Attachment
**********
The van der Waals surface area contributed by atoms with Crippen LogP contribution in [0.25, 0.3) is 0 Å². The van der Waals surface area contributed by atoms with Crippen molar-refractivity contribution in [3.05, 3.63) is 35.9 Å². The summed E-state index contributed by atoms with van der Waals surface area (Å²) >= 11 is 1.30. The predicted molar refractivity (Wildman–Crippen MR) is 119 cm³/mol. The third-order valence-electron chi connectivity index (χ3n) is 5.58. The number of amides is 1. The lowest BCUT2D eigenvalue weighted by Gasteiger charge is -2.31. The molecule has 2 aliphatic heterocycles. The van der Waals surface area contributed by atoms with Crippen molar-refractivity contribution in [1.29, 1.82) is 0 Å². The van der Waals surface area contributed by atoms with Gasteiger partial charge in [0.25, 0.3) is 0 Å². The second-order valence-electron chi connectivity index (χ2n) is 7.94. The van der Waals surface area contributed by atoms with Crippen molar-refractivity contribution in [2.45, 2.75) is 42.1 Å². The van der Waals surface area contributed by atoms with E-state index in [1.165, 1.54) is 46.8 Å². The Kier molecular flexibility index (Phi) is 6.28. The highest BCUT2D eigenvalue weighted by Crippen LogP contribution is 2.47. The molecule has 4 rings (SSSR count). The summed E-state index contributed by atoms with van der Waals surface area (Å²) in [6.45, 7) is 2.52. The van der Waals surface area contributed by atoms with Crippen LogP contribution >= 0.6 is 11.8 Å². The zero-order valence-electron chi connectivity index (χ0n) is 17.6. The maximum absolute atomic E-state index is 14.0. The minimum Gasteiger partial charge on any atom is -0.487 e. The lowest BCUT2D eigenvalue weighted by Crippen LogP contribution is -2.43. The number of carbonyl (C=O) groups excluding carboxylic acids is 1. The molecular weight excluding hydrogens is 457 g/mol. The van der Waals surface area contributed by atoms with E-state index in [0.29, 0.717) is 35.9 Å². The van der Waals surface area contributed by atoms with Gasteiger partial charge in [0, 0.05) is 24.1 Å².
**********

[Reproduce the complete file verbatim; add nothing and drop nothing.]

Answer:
The van der Waals surface area contributed by atoms with Crippen LogP contribution in [0.25, 0.3) is 0 Å². The van der Waals surface area contributed by atoms with Crippen molar-refractivity contribution in [3.05, 3.63) is 35.9 Å². The summed E-state index contributed by atoms with van der Waals surface area (Å²) >= 11 is 1.30. The predicted molar refractivity (Wildman–Crippen MR) is 119 cm³/mol. The third-order valence-electron chi connectivity index (χ3n) is 5.58. The number of amides is 1. The lowest BCUT2D eigenvalue weighted by Gasteiger charge is -2.31. The molecule has 2 aliphatic heterocycles. The van der Waals surface area contributed by atoms with Crippen molar-refractivity contribution in [1.29, 1.82) is 0 Å². The van der Waals surface area contributed by atoms with Gasteiger partial charge in [0.25, 0.3) is 0 Å². The second-order valence-electron chi connectivity index (χ2n) is 7.94. The van der Waals surface area contributed by atoms with Crippen molar-refractivity contribution in [2.45, 2.75) is 42.1 Å². The van der Waals surface area contributed by atoms with E-state index in [1.165, 1.54) is 46.8 Å². The Kier molecular flexibility index (Phi) is 6.28. The highest BCUT2D eigenvalue weighted by Crippen LogP contribution is 2.47. The molecule has 4 rings (SSSR count). The summed E-state index contributed by atoms with van der Waals surface area (Å²) in [6.45, 7) is 2.52. The van der Waals surface area contributed by atoms with Crippen LogP contribution >= 0.6 is 11.8 Å². The zero-order valence-electron chi connectivity index (χ0n) is 17.6. The maximum absolute atomic E-state index is 14.0. The minimum Gasteiger partial charge on any atom is -0.487 e. The lowest BCUT2D eigenvalue weighted by Crippen LogP contribution is -2.43. The number of carbonyl (C=O) groups excluding carboxylic acids is 1. The molecular weight excluding hydrogens is 457 g/mol. The van der Waals surface area contributed by atoms with E-state index in [0.29, 0.717) is 35.9 Å². The van der Waals surface area contributed by atoms with Gasteiger partial charge in [0, 0.05) is 24.1 Å².